I went when I was 11, my dad was dying of cancer and i chose to go as I did not want to be in the same school as my bullies. At first it was hard but then as I got used to it I really loved it, noi am not a bully or of the hooray henrietta variety. going to boarding school was the best thing that could have happened as it gave me a sense of independence that my very needy and possessive mother could not provide and to break free from all that. So baby your views are narrow and ignorant, it's not for you far enough but it does not mean its wrong.

ChocStocksRunningLow Fri 22-Mar-13 00:53:40

I boarded from 11, but my youngest brother and my sister started at 9 & 10. We were Forces children and all five us boarded. We all loved it, it didn't matter that we moved home and country frequently, our schools were the one constant in our lives.

My older children have boarded since year 7 and they also have loved it. We all have, as a family, a huge bond and are most certainly not scarred by boarding school. Quite the contrary rather.

ukatlast Fri 22-Mar-13 02:20:13

'Boarding schools for under 11s are like food banks. in a perfect world there would be no need for them, but for some they're essential.'

THIS. I personally wouldn't go for it over 11 either but it is easier to justify then.

tvmum1976 Fri 22-Mar-13 02:36:02

i think as a general rule YANBU. I"m sure there are lots of exceptions to this and worthwhile reasons but I agree that as a general rule, young children should be with their parents if at all possible and don't agree that it's a 'great opportunity' for them to be sent away.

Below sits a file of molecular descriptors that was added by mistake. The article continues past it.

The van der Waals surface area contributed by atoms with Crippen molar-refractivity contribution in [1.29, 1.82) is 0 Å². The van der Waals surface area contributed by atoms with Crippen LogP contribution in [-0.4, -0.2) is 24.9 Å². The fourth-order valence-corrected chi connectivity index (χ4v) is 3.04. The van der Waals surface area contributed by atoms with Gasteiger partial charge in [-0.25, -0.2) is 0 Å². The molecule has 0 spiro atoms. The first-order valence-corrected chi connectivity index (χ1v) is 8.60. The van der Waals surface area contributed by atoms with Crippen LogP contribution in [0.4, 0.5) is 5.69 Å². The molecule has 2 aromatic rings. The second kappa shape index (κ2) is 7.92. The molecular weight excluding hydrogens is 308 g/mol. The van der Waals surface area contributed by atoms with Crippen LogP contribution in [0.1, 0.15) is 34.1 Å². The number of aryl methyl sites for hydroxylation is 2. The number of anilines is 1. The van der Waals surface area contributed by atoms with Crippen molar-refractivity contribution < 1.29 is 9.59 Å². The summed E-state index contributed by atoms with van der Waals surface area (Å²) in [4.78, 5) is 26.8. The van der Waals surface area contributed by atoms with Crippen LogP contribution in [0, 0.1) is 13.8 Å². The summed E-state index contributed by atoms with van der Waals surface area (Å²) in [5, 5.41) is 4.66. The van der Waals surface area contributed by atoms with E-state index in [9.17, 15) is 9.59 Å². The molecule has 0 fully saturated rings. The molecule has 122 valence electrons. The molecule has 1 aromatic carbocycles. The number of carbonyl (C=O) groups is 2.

Good heavens. There is nothing "modern" about the concept of childhood.

This is a type of argument used to undermine established social conventions (another example is the nuclear family) and is pretty much always not historically accurate.

HollyBerryBush Fri 22-Mar-13 06:39:10

There is nothing "modern" about the concept of childhood.

So we weren't shoving toddlers up chimneys, had them working between the looms in the mills, our gathering crops during harvest, powder monkeys on ships, down coal mines, the age of consent wasn't raised to 12 in 1865, and before the Education Act 1870, which made the provision for state education is all a dream in my mind and the little blighters were happily playing hopscotch until they were 18?

FYI there was so state provided secondary school until 1902.

So 'childhood' as we think of it, is a modern concept.

theodorakisses Fri 22-Mar-13 07:04:19

Troublemaking thread. biscuit

skratta Fri 22-Mar-13 07:06:00

I agree theodora

kim147 Fri 22-Mar-13 07:23:00

My sister did fine at boarding school - it suited her personality and she left with very good communication skills, lots of friends and mega confidence (but not many qualifications). If she'd have been at home, maybe our parents might have paid more notice.

It affected me so much. I had no one looking out for me for 7 years and that's all I want. Someone to look out for me, to love me and to actually care about me and what's going on in my life. I know that is all down to my time at boarding school and it's affected my relationships because that's the one thing I desperately want.